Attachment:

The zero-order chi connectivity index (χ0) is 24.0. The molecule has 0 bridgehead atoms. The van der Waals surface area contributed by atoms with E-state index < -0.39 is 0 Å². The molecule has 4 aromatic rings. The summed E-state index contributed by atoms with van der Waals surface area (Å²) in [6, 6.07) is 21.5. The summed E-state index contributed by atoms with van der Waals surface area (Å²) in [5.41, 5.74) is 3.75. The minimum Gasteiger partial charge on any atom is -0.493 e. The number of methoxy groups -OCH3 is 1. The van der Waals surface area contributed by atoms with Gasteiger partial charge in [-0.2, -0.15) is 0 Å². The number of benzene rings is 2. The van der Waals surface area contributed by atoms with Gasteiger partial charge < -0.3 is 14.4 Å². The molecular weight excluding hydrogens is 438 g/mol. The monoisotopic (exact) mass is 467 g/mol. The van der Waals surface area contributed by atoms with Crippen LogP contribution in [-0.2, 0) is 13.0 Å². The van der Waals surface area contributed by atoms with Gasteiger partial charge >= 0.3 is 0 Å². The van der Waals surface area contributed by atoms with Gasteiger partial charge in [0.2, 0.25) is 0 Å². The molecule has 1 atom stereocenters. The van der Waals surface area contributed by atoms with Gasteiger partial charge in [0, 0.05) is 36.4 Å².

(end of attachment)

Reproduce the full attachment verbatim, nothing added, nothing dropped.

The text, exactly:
The zero-order chi connectivity index (χ0) is 24.0. The molecule has 0 bridgehead atoms. The van der Waals surface area contributed by atoms with E-state index < -0.39 is 0 Å². The molecule has 4 aromatic rings. The summed E-state index contributed by atoms with van der Waals surface area (Å²) in [6, 6.07) is 21.5. The summed E-state index contributed by atoms with van der Waals surface area (Å²) in [5.41, 5.74) is 3.75. The minimum Gasteiger partial charge on any atom is -0.493 e. The number of methoxy groups -OCH3 is 1. The van der Waals surface area contributed by atoms with Gasteiger partial charge in [-0.2, -0.15) is 0 Å². The number of benzene rings is 2. The van der Waals surface area contributed by atoms with Gasteiger partial charge < -0.3 is 14.4 Å². The molecular weight excluding hydrogens is 438 g/mol. The monoisotopic (exact) mass is 467 g/mol. The van der Waals surface area contributed by atoms with Crippen LogP contribution in [-0.2, 0) is 13.0 Å². The van der Waals surface area contributed by atoms with Gasteiger partial charge >= 0.3 is 0 Å². The van der Waals surface area contributed by atoms with Gasteiger partial charge in [0.2, 0.25) is 0 Å². The molecule has 1 atom stereocenters. The van der Waals surface area contributed by atoms with Gasteiger partial charge in [0, 0.05) is 36.4 Å².